For the use described here, however - proving to someone else that you had a specific repository content - collision availability renders a proof useless. Similarly, for this specific use, Git's standard support for PGP signatures is also useless - you can use a 4,096 bit RSA signature, but it only guarantees a 160-bit SHA1 hash, which (given collisions) is not dependable as a proof.
If you really need it, you need something else - use an SHA2 or SHA3 variant on an repeatable export of the database, e.g. using git-evtag  (not my project; Note: I haven't audited it, and I don't consider myself a qualified cryptographer - Use at your own peril).
edit: added wording to make clear I am not the author of git-evtag
(As I understand the writeup, it is ultimately just generating a longer/securer hash of the entire tree's contents rather than just SHA1s, and so the post-commit script could be as simple as 'timestamp `git-evtag`', but the compile failed on my system so I am unable to try it out personally.)
Can you elaborate on this? While it's true that SHA-1 is now broken, my understanding is that git's reason for using SHA-1 was to ensure the integrity of the entire history.
However, Linus used SHA1, which offered two additional properties not strictly needed for the git use case:
1) Preimage resistance - that is, it is considered practically impossible in the next few decades to find an input file with a given hash
2) Collision resistance - that is, to find two different input files with the same hash.
preimage collision means that given a hash for a known repository state in which no file was controlled by an adversary at any point in time, you can be sure that if the hashes match, the content matches.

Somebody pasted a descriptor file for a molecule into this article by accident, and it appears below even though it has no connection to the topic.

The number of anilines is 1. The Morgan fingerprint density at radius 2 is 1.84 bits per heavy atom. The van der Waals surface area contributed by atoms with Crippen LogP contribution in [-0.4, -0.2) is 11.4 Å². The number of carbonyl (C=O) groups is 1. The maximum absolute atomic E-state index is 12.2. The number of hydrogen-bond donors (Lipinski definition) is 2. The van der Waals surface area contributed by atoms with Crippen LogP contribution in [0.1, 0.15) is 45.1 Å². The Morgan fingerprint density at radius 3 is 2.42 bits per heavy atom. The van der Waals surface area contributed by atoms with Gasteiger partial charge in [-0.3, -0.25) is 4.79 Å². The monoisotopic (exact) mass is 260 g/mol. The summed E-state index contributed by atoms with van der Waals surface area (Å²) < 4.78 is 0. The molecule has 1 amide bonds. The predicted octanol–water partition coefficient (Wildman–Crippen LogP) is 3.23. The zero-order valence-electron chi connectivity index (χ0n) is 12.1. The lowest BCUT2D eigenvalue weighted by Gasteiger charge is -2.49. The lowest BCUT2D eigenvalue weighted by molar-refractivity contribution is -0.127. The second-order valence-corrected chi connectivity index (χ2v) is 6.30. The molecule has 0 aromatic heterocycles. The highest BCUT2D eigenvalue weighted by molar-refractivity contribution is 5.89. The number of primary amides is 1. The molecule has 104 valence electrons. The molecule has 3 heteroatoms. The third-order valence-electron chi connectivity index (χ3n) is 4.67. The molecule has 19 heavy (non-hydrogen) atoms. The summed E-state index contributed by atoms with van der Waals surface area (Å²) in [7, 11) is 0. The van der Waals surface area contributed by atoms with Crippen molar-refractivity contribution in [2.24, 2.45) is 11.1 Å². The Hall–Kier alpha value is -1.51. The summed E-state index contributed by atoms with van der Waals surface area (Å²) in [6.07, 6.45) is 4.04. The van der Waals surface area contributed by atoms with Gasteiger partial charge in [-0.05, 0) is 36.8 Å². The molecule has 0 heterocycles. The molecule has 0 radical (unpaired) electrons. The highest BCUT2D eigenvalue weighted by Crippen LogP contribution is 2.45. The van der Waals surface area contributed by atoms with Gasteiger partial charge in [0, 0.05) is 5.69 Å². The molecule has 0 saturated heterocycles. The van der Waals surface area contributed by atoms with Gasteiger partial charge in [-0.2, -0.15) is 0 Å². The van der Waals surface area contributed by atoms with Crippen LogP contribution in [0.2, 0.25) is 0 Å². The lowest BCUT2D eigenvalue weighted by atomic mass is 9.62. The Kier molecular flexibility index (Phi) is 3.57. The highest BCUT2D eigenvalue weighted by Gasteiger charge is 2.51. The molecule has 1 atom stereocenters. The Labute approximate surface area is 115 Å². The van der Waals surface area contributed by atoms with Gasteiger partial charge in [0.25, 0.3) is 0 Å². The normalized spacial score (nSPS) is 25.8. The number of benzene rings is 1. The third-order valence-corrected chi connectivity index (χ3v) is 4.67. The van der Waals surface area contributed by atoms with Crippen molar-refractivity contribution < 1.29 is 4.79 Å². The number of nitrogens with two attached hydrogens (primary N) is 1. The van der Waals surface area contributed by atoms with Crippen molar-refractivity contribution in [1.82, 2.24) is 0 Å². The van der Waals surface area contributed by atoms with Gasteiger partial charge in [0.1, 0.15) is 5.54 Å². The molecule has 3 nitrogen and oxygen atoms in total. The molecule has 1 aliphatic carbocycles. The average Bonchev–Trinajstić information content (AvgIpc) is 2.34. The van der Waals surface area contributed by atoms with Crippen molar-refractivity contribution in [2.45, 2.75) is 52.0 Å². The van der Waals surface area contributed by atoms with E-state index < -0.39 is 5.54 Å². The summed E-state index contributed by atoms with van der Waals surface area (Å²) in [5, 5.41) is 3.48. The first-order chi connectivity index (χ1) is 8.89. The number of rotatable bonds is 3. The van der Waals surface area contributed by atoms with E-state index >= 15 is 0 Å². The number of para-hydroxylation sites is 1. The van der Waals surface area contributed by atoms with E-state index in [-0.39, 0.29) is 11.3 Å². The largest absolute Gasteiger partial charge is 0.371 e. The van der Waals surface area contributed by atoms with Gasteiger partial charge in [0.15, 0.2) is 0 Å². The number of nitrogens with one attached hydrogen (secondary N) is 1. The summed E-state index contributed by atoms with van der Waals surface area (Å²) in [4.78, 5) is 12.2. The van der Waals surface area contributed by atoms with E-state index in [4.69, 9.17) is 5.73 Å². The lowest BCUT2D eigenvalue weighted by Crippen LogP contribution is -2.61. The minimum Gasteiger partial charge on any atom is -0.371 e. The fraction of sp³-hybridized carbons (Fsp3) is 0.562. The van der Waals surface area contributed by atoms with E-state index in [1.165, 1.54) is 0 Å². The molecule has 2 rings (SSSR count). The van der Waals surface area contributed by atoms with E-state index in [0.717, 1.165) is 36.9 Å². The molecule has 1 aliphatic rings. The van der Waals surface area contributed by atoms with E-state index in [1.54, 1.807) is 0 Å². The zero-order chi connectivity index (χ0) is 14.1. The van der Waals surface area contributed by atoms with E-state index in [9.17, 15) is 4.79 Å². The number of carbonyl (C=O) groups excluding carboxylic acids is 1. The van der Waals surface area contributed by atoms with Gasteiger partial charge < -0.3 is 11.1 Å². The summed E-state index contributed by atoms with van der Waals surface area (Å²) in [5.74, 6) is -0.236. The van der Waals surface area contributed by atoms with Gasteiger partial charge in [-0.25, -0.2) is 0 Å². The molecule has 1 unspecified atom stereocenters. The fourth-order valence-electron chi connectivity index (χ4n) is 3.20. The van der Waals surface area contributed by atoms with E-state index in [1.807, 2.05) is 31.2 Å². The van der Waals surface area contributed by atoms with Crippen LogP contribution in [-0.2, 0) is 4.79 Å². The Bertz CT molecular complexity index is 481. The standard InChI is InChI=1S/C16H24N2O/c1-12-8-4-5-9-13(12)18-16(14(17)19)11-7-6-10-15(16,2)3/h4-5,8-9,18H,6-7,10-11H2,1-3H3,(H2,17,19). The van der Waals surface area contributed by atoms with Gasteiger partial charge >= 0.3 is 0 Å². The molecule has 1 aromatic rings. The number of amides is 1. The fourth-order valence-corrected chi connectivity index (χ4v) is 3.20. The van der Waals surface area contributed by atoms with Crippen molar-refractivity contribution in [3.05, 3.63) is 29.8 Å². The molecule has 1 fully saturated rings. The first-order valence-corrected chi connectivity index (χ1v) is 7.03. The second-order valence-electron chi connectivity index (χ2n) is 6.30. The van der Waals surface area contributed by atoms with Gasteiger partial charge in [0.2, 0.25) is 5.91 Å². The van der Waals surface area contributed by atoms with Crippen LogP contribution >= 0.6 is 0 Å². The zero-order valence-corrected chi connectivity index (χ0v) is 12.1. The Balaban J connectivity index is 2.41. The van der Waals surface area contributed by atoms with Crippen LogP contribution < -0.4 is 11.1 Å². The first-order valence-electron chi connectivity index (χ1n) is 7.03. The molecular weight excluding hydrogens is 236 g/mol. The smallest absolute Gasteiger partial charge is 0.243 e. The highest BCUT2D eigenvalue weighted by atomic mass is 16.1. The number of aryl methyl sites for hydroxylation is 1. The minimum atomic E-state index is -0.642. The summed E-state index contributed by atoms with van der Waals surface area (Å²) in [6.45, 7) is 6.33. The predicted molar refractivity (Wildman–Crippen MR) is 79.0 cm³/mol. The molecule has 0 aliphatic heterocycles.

collision resistance means that given a hash for a known repository state, you can be sure that if the hashes match, the content matches. (Notice that with collision resistance, it is ok even if some files were controlled by an adversary).
When Linus chose SHA1, he got those two features "for free" (almost free - CRC-160 would be slightly faster to compute than SHA-1, but either is negligible in the grand scheme of things). But IIRC he explained several times that he wasn't looking for them. It turns out that collision resistance is probably not a feature of SHA1.
Now, SHA1 is still useful to prove to yourself that nothing was changed provided that none of the files was created by an adversary (no preimage attack known yet). However, for proving the state of a repository to a 3rd party (who may assume you are an adversary), is no longer provided through SHA1.
1) No reliance on external archives, so all the data required to prove a timestamp should be automatically downloaded after the stamp has hit the blockchain. This should certainly include the necessary subset of the "OriginStamp archives". I'm not sure if it needs to include the blockchain or not.
2) Automatic verification that my requested timestamps have hit the blockchain on schedule and the data required to prove the timestamp downloaded and saved.
Both of these could be done in client software - I have no objection to the principle of the system which seems sound to me.
I agree that ideally one would somehow get that data automatically as well (it's just that writing the scripts for automatically submitting is much easier than writing scripts for automatically retrieving...) I've already emailed the two OriginStamp devs asking for thoughts on how users could automatically get the list of hashes for each day that concerns them.